Thrust. Thrust. Thrusty, Thrusty, Thrusty, Thrust.
No, I’m not penning a video game version of Fifty Shades of Grey; I’m merely reminiscing about playing Thrust, an eighties game which, to all intents and purposes, was my Dark Souls. Thrust was an excruciatingly hard inertia shooter which saw you piloting your ship and below the surface of a planet, battling gravity and your dwindling fuel supply. You’d have to apply just the right amount of thrust to keep yourself airborne; too little or too much could send you crashing into the walls of a cavern. And just when you’d got used to controlling your ship, the game tasked you with picking up a giant pod. This pod hung from your ship like an oversized metallic testicle, making it even harder to control your ship.
Captain Kaon, a game which the designer claims is inspired by Thrust, isn’t quite as tough as its spiritual forbear. The plot is, frankly, a load of old guff, something that Captain Kaon has in common with the 16-bit games it’s trying to emulate. In fact, if you’ve ever experienced the Amiga era you’ll be struck by how closely the game mirrors that aesthetic, from the minimally-animated intro right down to the brightly coloured pixelated graphics. Though you’ll be grateful for the existence of modern gamepads; while Captain Kaon does feature keyboard controls, they’re as easy to as handle as a greased octopus. Plugging in a gamepad makes the game a great deal more user friendly.
As was the case with Thrust, Captain Kaon sees you piloting a single ship through a series of caverns. Aside from battling the enemies who inhabit these levels, you also have to wrestle with inertia. Firing your thrusters will cause your ship to move forward, stopping only when it runs out of momentum. The gravitational pull within each cavern, while not as strong as Earth’s own, means that you’re also being pulled ever downwards. You have unlimited fuel but, conversely, over firing your engines will send you careening into the cavern walls.
All the while, you’ve got to keep your eyes out for enemies, using the right stick to annihilate any enemies who roam into your path. Nor does retreat guarantee your safety since some foes will pursue you. Maintaining control of your ship while fending off enemies is a real balancing act which, when mastered, feels oddly rewarding. Then the game throws an even tougher level at you and you feel like a space rookie all over again.
The actual objectives you’re presented with vary from level to level, so you may be tasked with destroying targets, downloading data or even taking an item to the surface. At some point you will end up having to drag an object behind your ship, perhaps to power up a locked door, which in turn leaves you struggling to control your ship. Though Captain Kaon dials down the frustration factor by letting you ditch the object and come back for it later if you want to scarper back to your base for swift repairs. The game’s also more forgiving than its predecessors in so much that it takes multiple hits to kill you which leads to less screaming at the screen.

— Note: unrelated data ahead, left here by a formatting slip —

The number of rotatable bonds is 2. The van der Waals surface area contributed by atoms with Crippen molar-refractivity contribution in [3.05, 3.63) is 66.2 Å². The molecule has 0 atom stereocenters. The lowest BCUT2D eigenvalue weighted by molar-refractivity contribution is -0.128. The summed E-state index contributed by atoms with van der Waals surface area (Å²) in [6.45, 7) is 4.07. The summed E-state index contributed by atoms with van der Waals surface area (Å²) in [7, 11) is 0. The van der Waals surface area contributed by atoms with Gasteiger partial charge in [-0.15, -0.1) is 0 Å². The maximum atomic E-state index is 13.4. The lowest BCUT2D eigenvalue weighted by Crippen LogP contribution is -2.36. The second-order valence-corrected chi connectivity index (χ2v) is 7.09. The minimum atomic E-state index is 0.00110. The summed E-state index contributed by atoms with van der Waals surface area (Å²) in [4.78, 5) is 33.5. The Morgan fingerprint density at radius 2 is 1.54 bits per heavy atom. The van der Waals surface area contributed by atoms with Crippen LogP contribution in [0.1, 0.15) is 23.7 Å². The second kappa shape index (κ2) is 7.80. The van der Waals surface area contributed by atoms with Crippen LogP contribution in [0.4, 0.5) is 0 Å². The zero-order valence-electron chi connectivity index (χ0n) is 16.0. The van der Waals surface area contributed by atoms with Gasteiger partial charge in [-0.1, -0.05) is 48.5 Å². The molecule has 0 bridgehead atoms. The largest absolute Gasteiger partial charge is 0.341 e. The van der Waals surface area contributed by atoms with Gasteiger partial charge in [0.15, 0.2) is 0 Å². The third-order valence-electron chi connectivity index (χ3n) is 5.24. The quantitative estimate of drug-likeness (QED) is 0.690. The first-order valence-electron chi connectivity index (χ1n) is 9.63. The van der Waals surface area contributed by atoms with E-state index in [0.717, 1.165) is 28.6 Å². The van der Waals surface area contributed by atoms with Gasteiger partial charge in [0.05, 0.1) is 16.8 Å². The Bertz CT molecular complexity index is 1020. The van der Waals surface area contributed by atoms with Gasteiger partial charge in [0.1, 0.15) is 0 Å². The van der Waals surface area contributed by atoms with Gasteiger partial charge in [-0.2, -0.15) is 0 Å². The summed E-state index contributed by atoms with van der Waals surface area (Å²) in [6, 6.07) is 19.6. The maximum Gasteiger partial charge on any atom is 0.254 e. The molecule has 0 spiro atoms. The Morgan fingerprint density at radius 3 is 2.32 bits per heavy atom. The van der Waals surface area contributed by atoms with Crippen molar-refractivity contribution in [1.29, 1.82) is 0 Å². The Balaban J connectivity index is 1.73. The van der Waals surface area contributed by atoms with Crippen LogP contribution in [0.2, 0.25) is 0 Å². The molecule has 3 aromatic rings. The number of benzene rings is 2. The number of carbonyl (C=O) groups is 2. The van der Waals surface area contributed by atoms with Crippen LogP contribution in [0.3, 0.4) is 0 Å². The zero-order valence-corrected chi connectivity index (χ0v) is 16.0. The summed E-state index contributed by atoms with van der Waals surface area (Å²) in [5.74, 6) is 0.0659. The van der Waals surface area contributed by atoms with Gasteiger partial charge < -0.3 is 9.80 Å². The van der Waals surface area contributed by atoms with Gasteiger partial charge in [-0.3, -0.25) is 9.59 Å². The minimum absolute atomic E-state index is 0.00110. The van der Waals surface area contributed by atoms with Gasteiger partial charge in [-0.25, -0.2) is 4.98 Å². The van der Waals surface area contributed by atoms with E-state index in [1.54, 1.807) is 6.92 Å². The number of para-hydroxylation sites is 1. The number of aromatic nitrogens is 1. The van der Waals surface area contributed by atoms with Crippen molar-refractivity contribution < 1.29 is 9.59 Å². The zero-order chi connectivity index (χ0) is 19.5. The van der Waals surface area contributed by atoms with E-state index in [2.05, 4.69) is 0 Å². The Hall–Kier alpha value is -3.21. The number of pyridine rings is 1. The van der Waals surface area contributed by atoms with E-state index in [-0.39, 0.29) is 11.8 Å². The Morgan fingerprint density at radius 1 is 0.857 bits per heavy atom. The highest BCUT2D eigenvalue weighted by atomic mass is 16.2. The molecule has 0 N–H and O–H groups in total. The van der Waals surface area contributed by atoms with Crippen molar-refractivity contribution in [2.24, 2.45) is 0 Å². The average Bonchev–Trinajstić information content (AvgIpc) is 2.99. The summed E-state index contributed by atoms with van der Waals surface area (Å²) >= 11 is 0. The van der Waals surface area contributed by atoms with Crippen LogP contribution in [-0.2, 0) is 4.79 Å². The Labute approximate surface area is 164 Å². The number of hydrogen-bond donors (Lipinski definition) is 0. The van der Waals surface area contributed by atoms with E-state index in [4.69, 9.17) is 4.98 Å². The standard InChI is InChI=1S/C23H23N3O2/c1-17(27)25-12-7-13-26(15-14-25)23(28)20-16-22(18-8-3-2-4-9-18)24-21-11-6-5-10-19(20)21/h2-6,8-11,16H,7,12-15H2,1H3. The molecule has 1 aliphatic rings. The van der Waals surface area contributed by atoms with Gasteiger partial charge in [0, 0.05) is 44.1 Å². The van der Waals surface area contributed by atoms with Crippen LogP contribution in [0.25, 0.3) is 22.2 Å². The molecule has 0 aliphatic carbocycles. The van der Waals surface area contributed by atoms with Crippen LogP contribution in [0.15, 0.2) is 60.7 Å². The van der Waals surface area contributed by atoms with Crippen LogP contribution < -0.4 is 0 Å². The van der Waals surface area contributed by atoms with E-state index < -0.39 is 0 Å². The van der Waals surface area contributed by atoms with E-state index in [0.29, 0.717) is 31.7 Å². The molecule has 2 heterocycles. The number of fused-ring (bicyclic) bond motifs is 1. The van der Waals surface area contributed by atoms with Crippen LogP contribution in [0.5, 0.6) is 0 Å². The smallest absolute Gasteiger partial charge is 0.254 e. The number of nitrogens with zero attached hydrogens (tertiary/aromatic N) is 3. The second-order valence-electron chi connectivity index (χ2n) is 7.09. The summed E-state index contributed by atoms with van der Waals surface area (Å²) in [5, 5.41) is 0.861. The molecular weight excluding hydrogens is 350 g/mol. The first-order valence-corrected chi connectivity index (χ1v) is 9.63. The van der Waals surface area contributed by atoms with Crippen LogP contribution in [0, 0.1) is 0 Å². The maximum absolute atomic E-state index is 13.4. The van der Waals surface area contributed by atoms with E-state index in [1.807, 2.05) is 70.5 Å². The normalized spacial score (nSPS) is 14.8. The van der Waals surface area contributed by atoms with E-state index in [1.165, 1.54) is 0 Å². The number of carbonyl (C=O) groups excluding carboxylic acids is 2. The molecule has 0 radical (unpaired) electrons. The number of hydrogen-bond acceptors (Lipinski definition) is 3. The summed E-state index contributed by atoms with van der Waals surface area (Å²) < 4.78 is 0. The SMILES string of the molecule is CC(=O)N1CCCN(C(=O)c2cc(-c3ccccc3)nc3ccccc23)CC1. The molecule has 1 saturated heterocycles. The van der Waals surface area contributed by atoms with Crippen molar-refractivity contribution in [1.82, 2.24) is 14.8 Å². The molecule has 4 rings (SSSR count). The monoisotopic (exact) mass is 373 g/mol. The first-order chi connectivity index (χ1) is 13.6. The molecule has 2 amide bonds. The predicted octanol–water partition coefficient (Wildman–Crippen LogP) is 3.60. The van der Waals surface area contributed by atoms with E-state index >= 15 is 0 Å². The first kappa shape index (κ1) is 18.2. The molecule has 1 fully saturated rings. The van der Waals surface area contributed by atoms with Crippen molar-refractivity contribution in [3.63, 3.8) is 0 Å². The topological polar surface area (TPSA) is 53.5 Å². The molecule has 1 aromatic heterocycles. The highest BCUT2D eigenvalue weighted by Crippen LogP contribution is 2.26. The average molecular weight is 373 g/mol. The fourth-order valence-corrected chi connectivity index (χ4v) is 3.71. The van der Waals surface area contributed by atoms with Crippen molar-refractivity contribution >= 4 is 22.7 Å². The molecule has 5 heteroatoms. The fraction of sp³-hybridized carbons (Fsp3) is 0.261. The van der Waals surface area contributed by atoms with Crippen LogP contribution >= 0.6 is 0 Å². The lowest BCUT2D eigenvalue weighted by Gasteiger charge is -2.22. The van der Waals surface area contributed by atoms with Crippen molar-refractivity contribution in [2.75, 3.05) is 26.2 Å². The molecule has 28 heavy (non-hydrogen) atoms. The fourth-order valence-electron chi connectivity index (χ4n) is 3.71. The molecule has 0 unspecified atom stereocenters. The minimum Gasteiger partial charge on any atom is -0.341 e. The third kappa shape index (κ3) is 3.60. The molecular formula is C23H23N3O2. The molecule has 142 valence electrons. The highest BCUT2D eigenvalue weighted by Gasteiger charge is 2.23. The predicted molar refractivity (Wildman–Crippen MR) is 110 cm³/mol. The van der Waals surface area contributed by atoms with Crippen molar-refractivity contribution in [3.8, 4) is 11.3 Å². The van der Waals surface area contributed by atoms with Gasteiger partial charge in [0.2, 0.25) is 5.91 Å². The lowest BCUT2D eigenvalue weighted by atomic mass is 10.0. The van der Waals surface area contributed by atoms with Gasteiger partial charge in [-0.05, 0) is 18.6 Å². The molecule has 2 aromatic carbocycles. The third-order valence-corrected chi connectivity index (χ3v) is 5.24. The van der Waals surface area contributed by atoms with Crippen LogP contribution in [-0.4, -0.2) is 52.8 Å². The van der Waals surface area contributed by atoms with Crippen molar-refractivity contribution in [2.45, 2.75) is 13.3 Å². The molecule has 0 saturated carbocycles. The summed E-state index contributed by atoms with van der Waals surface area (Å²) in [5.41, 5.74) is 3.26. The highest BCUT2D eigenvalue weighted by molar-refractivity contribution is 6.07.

Throw in destructible enemy respawn points with increasingly narrow passages and you’ve got a game that excels at keeping you on your toes while never making you feel like you’ve hit a brick wall. While you initially feel as if you should tread – or fly – with care, risk also pays off. It’s immensely satisfying to fly down a rock corridor, fire your engines at just the right moment and blast under an enemy’s defences with mere seconds to spare. The levels can appear daunting, but the obstacles are never insurmountable. You may find yourself replaying a level three or four times before you’ve conquered but you’ll never begrudge the game for its difficulty.
However, while Captain Kaon has the potential to be a smash, there’s one significant problem with the game that risks limiting its appeal. While it’s ostensibly an arcade game, it’s buried beneath a rather clumsy resource-management/exploration front-end. So instead of jumping straight into a mission, you have to poke around in the somewhat unwieldy interface.
Launching a mission requires you to have enough resources which are gathered by clicking on a area you’ve already completed. However, there’s a chance that your mothership may come under attack. This might sound like a cue for a space-battle but it’s not – you’re instead thrown into another 2D mission, though not the one you were expecting to play. Granted, some may appreciate the opportunity to upgrade their ship or micro-manage their progress, but I found it more of an imposition.
The game’s spark nevertheless manages to shine through this unnecessary veneer. Regardless of whether or not there’s any nostalgia factor here for you, Captain Kaon is a genuinely engaging shooter that will keep you coming back for just one more go. At its budget price, unless you’re averse to a challenge, Captain Kaon is well worth checking out.